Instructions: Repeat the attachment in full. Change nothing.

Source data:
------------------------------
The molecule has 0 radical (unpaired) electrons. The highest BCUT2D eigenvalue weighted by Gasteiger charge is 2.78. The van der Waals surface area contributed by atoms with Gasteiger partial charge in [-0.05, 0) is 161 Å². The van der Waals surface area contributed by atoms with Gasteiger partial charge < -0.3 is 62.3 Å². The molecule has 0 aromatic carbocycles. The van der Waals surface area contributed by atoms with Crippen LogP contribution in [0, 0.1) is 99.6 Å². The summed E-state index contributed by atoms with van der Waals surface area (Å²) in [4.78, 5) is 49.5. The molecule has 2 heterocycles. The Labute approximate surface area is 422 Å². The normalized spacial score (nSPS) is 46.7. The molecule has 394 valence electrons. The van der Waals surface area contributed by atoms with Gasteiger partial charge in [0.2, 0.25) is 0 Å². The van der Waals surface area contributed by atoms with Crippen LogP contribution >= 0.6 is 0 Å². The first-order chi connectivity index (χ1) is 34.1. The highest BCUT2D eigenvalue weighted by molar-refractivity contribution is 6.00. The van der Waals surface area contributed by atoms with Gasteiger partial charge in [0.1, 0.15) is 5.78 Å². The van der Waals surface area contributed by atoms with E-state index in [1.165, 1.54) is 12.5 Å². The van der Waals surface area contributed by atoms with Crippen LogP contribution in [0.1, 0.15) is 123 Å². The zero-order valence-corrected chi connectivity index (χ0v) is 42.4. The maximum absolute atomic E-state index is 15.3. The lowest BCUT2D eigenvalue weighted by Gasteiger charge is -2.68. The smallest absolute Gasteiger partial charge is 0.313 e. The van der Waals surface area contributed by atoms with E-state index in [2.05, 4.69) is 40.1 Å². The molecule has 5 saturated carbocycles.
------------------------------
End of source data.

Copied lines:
The molecule has 0 radical (unpaired) electrons. The highest BCUT2D eigenvalue weighted by Gasteiger charge is 2.78. The van der Waals surface area contributed by atoms with Gasteiger partial charge in [-0.05, 0) is 161 Å². The van der Waals surface area contributed by atoms with Gasteiger partial charge < -0.3 is 62.3 Å². The molecule has 0 aromatic carbocycles. The van der Waals surface area contributed by atoms with Crippen LogP contribution in [0, 0.1) is 99.6 Å². The summed E-state index contributed by atoms with van der Waals surface area (Å²) in [4.78, 5) is 49.5. The molecule has 2 heterocycles. The Labute approximate surface area is 422 Å². The normalized spacial score (nSPS) is 46.7. The molecule has 394 valence electrons. The van der Waals surface area contributed by atoms with Gasteiger partial charge in [0.2, 0.25) is 0 Å². The van der Waals surface area contributed by atoms with Crippen LogP contribution >= 0.6 is 0 Å². The first-order chi connectivity index (χ1) is 34.1. The highest BCUT2D eigenvalue weighted by molar-refractivity contribution is 6.00. The van der Waals surface area contributed by atoms with Gasteiger partial charge in [0.1, 0.15) is 5.78 Å². The van der Waals surface area contributed by atoms with E-state index in [1.165, 1.54) is 12.5 Å². The van der Waals surface area contributed by atoms with Crippen LogP contribution in [0.1, 0.15) is 123 Å². The zero-order valence-corrected chi connectivity index (χ0v) is 42.4. The maximum absolute atomic E-state index is 15.3. The lowest BCUT2D eigenvalue weighted by Gasteiger charge is -2.68. The smallest absolute Gasteiger partial charge is 0.313 e. The van der Waals surface area contributed by atoms with E-state index in [2.05, 4.69) is 40.1 Å². The molecule has 5 saturated carbocycles.